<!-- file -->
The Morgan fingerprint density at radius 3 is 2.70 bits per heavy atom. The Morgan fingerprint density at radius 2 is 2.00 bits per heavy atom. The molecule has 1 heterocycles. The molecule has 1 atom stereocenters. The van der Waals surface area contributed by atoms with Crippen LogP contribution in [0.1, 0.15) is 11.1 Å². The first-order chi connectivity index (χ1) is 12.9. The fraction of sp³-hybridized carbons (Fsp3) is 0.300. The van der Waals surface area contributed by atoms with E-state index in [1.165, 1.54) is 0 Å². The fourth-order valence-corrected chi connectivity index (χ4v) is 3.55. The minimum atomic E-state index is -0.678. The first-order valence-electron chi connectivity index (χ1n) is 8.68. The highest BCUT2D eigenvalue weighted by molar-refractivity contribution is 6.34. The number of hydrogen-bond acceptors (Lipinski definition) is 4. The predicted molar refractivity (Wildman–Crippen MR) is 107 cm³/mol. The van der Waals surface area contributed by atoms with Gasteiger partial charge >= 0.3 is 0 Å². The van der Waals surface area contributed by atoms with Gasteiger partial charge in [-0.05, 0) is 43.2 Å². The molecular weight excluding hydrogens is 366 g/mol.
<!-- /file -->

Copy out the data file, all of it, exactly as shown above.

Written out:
The Morgan fingerprint density at radius 3 is 2.70 bits per heavy atom. The Morgan fingerprint density at radius 2 is 2.00 bits per heavy atom. The molecule has 1 heterocycles. The molecule has 1 atom stereocenters. The van der Waals surface area contributed by atoms with Crippen LogP contribution in [0.1, 0.15) is 11.1 Å². The first-order chi connectivity index (χ1) is 12.9. The fraction of sp³-hybridized carbons (Fsp3) is 0.300. The van der Waals surface area contributed by atoms with E-state index in [1.165, 1.54) is 0 Å². The fourth-order valence-corrected chi connectivity index (χ4v) is 3.55. The minimum atomic E-state index is -0.678. The first-order valence-electron chi connectivity index (χ1n) is 8.68. The highest BCUT2D eigenvalue weighted by molar-refractivity contribution is 6.34. The number of hydrogen-bond acceptors (Lipinski definition) is 4. The predicted molar refractivity (Wildman–Crippen MR) is 107 cm³/mol. The van der Waals surface area contributed by atoms with Gasteiger partial charge >= 0.3 is 0 Å². The van der Waals surface area contributed by atoms with Gasteiger partial charge in [-0.05, 0) is 43.2 Å². The molecular weight excluding hydrogens is 366 g/mol.